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Owning Rental Home and Managing Expectations

This article will be the first in a series of articles that illustrate a variety of items that should be considered when leasing residential rental homes.

It can be very un-nerving owning a rental home.  There are countless variables to consider. It is beneficial for owners to approach their rental home and the process with clear eyes.

When meeting with new clients who are thinking about renting out their primary residence or purchasing rental property I often ask those clients about their thresholds for risk.  Early on I attempt to set expectations.  I find it helpful to enlighten about past experiences and pit falls.

The first consideration is that tenants, even the best of tenants will not take care of or maintain a property like an owner does.  Tenants can be careless with safe guarding walls and paint. Tenants will seldom remove their shoes when walking on wall to wall carpet and tenants will often send stuff down a garbage disposal that has no business going down the drain; and thus, rendering the appliance and drain hopelessly clogged.

Rental owners should consider painting every five or so years, depending on wear and re-carpeting every five to seven years depending on the quality of their floor coverings and the make up of the rental household.  When at all possible tenants should be prohibited by lease from painting or changing wall colors.  If permitted to paint then tenants should be held to professional standards.  The more people in residence including pets and children the greater the wear and tear on the house.  Often hardwood floors don’t fare much better than carpet so sometimes a man-made laminate is the best choice when prepping for tenants.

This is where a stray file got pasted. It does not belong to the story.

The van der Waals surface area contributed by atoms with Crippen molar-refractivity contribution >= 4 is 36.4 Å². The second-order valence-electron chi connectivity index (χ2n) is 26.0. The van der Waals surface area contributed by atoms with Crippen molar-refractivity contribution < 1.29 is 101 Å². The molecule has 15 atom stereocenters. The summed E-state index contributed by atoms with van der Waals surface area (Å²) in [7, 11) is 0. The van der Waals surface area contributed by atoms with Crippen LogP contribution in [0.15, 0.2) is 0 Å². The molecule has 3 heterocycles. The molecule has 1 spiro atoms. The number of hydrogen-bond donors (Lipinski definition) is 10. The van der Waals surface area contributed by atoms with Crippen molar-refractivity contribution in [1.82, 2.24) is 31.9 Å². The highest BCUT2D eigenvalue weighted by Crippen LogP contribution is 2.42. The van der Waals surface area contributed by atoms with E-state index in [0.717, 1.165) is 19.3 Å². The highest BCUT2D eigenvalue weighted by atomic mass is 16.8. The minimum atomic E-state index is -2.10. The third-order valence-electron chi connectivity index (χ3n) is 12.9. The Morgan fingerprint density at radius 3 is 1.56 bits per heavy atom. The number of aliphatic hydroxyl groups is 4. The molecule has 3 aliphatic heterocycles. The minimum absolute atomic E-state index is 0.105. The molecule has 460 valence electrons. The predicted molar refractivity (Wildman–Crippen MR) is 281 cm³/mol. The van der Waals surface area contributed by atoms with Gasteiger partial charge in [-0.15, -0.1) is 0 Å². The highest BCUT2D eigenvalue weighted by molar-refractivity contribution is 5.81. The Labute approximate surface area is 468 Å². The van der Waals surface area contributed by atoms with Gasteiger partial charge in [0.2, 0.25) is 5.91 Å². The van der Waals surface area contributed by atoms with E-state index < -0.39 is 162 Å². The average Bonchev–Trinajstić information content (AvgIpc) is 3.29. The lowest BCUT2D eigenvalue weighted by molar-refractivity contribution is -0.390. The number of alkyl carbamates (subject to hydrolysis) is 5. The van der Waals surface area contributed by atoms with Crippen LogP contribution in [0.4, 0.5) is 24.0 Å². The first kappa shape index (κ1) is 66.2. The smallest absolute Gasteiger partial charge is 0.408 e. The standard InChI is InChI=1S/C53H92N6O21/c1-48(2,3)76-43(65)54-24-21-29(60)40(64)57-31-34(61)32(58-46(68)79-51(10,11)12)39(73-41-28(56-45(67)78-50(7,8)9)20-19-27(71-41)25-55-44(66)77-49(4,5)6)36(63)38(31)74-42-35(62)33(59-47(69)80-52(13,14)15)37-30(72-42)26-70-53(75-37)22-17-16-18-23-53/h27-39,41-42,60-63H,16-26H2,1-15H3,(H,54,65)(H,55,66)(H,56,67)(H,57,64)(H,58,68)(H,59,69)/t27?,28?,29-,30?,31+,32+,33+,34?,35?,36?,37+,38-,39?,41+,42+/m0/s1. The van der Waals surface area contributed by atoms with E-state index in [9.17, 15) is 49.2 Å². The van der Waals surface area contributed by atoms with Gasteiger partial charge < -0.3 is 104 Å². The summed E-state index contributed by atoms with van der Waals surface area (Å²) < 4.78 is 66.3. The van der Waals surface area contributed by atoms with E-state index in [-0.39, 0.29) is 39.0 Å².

Owners should also spend some thoughtful time evaluating the exterior of their rental property. Tenants by their nature, typically will not spend the time, effort or energy keeping the yard trimmed and the flower beds tidy. Therefore, exterior spaces should be made as low maintenance as possible.  Additionally, structural characteristics like leaf guards on gutters and slow growing shrubbery should be considered. An owner on a wooded lot or with trees near their home will need to have their gutters cleaned at least twice a year and if the trees are long needle pine; more often.

Many owners ask if they should invest in a home warranty in an effort to prepare for system or appliance failure.  My response is generally dependent on the owner’s capital recourses.  If a cash war chest, or lack thereof is an issue, then a warranty might be a good idea.  However, the owner or their manager if they hire one, will be best advised to warn tenants that items needing repair will be at the mercy of the home warranty company’s time line, which is often much more protracted than calling ad hoc vendors.  Tenants might just have to exercise patience; which in our day and age is a scarce commodity.  For example, I can often have my plumber, HVAC contractor or electrician on site in less than twenty-four hours. Home warranty companies generally can’t attain this kind of quick turn-around.

Here are the take away points;

  • Carpet will need replacement every five or so years.
  • Walls will need repainting every five or so years.
  • Yards should be made as low maintenance as possible
  • Home warranties might be a necessary purchase if a cash war chest is lacking
  • Be prepared to clean gutters 2 or 3 times per year.
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Renting and Leasing

According to CoStar Group, the #1 commercial real estate information group, almost every multifamily market saw strong leasing, rising demand and falling vacancy rates in the third quarter as the nations rental market continued a solid 2010 rally. As of now rentals should continue to surge over the next five years, with a growing supply of renters and very little new product in the planning and building pipeline.

Vacancy rates are above historical averages and in many multi-family communities robust incentives are being offered to move renters in. Still the national vacancy rate compiled from the 54 largest markets declined for a third straight quarter in 2010. Raleigh/Durham, Charlotte, Nashville and Dallas/Fort Worth have seen the highest demand and the sharpest decline in vacancy rates.

CoStar Group November 3, 2010

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